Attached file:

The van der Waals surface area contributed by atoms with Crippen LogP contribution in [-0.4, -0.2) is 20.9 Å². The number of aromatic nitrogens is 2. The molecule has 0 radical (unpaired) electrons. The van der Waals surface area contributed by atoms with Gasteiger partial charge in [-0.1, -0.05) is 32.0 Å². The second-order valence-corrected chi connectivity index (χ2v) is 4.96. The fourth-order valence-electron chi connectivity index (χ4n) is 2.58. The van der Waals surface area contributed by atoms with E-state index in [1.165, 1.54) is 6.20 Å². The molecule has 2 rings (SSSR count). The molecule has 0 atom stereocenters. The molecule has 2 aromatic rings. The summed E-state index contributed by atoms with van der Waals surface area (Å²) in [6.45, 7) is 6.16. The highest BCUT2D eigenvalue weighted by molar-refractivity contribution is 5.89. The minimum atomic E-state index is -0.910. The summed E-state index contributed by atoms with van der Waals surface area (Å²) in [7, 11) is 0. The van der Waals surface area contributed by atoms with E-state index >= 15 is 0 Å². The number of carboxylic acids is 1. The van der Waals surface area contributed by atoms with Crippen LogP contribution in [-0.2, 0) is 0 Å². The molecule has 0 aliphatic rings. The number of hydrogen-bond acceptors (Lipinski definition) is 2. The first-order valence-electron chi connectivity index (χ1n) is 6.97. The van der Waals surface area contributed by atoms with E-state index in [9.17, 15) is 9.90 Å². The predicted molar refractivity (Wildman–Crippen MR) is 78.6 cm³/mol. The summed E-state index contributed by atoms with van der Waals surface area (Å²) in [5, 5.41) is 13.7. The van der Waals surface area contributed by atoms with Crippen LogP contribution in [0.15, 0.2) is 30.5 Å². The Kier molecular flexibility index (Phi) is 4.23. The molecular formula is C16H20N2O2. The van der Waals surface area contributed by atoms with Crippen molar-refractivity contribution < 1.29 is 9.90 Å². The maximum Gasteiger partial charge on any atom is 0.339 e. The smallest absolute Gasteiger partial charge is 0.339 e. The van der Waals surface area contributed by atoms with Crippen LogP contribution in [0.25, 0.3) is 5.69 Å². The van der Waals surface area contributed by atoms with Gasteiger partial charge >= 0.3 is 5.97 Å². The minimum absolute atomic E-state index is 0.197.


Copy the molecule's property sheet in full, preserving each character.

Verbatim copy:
The van der Waals surface area contributed by atoms with Crippen LogP contribution in [-0.4, -0.2) is 20.9 Å². The number of aromatic nitrogens is 2. The molecule has 0 radical (unpaired) electrons. The van der Waals surface area contributed by atoms with Gasteiger partial charge in [-0.1, -0.05) is 32.0 Å². The second-order valence-corrected chi connectivity index (χ2v) is 4.96. The fourth-order valence-electron chi connectivity index (χ4n) is 2.58. The van der Waals surface area contributed by atoms with E-state index in [1.165, 1.54) is 6.20 Å². The molecule has 2 rings (SSSR count). The molecule has 0 atom stereocenters. The molecule has 2 aromatic rings. The summed E-state index contributed by atoms with van der Waals surface area (Å²) in [6.45, 7) is 6.16. The highest BCUT2D eigenvalue weighted by molar-refractivity contribution is 5.89. The minimum atomic E-state index is -0.910. The summed E-state index contributed by atoms with van der Waals surface area (Å²) in [7, 11) is 0. The van der Waals surface area contributed by atoms with E-state index >= 15 is 0 Å². The number of carboxylic acids is 1. The van der Waals surface area contributed by atoms with Crippen LogP contribution in [-0.2, 0) is 0 Å². The molecule has 0 aliphatic rings. The number of hydrogen-bond acceptors (Lipinski definition) is 2. The first-order valence-electron chi connectivity index (χ1n) is 6.97. The van der Waals surface area contributed by atoms with E-state index in [9.17, 15) is 9.90 Å². The predicted molar refractivity (Wildman–Crippen MR) is 78.6 cm³/mol. The summed E-state index contributed by atoms with van der Waals surface area (Å²) in [5, 5.41) is 13.7. The van der Waals surface area contributed by atoms with Crippen LogP contribution in [0.15, 0.2) is 30.5 Å². The Kier molecular flexibility index (Phi) is 4.23. The molecular formula is C16H20N2O2. The van der Waals surface area contributed by atoms with Crippen molar-refractivity contribution < 1.29 is 9.90 Å². The maximum Gasteiger partial charge on any atom is 0.339 e. The smallest absolute Gasteiger partial charge is 0.339 e. The van der Waals surface area contributed by atoms with Crippen LogP contribution in [0.25, 0.3) is 5.69 Å². The van der Waals surface area contributed by atoms with Gasteiger partial charge >= 0.3 is 5.97 Å². The minimum absolute atomic E-state index is 0.197.